Not the most splendiferous performance ever turned in by Er Purpone, but Totti was quite effective in his 77 minutes of action, making 77 touches; I'll leave the per minute calculations up to you on that one. Totti completed 80% of his passes on the evening, better than his season average, while creating three scoring chances, including his assist on Gervinho's goal.
In a rather muted one-sided match, Totti and Pjanic were Roma's main sources of offensive inspiration. For Totti, it was his 10th assist of the season, making it back-to-back seasons with double digit assists.
Given Pjanic's virtuoso performance, it's a bit hard to select any further standouts, as they're all bound to pale in comparison. However, with his 65th minute goal, Gervinho pushed his tally to 12 across all competitions this season, and, when coupled with his 10 league assists, the Ivorian Enigma is putting the finishing touches on a career season.
Beyond sealing the deal yesterday, Gervinho put two shots on goal and managed two successful dribbles.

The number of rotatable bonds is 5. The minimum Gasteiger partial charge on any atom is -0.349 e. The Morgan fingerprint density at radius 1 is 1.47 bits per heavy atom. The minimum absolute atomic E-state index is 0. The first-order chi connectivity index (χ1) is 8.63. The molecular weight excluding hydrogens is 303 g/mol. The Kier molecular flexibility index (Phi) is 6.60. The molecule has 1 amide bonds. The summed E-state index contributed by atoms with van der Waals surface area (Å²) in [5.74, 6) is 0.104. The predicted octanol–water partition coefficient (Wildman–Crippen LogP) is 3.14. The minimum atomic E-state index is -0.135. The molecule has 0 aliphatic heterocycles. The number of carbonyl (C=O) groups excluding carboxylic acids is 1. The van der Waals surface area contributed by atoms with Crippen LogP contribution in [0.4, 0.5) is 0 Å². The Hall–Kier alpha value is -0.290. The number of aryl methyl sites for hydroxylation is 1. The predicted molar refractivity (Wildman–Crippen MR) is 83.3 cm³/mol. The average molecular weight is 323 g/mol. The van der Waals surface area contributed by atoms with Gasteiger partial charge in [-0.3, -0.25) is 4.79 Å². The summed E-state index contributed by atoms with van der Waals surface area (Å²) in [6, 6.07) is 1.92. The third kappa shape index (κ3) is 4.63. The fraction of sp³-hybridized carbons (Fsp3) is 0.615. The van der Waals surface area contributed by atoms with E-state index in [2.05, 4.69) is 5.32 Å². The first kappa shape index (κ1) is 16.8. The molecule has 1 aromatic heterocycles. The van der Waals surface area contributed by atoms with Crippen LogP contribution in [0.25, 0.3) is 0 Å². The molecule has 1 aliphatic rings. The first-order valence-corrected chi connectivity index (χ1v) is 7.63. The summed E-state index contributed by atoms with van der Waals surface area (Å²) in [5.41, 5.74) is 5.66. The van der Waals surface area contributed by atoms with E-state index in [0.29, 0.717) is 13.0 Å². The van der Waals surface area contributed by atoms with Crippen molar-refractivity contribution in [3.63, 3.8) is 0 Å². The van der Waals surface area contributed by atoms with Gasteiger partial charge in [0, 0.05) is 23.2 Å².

While it doesn't look like he's long for Rome, Tolói had himself a match yesterday. Pairing with Castan, the young Brazilian managed a match high nine clearances, rescuing Roma in the penalty area, neutral zone and midfield, showing remarkable mobility and vision. It's fairly safe and patently obvious to say, but this was far and away Tolói's marquee performance in a Roma shirt.
The Remains of the Day
With 35 weeks in the bin and a litany of glad tidings in the books, there isn't much else we can say about this season that hasn't already been said. So, rather than devoting our energy to recounting the many ways in which Rudi Garcia has astounded us, let's send that positive mental energy to Eusebio Di Francesco and Sassuolo. If the Neroverdi can pull off a monumental upset on Monday against Juventus, the next three weeks could be epic.
*shot chart via squawka.com, positioning chart via asroma.it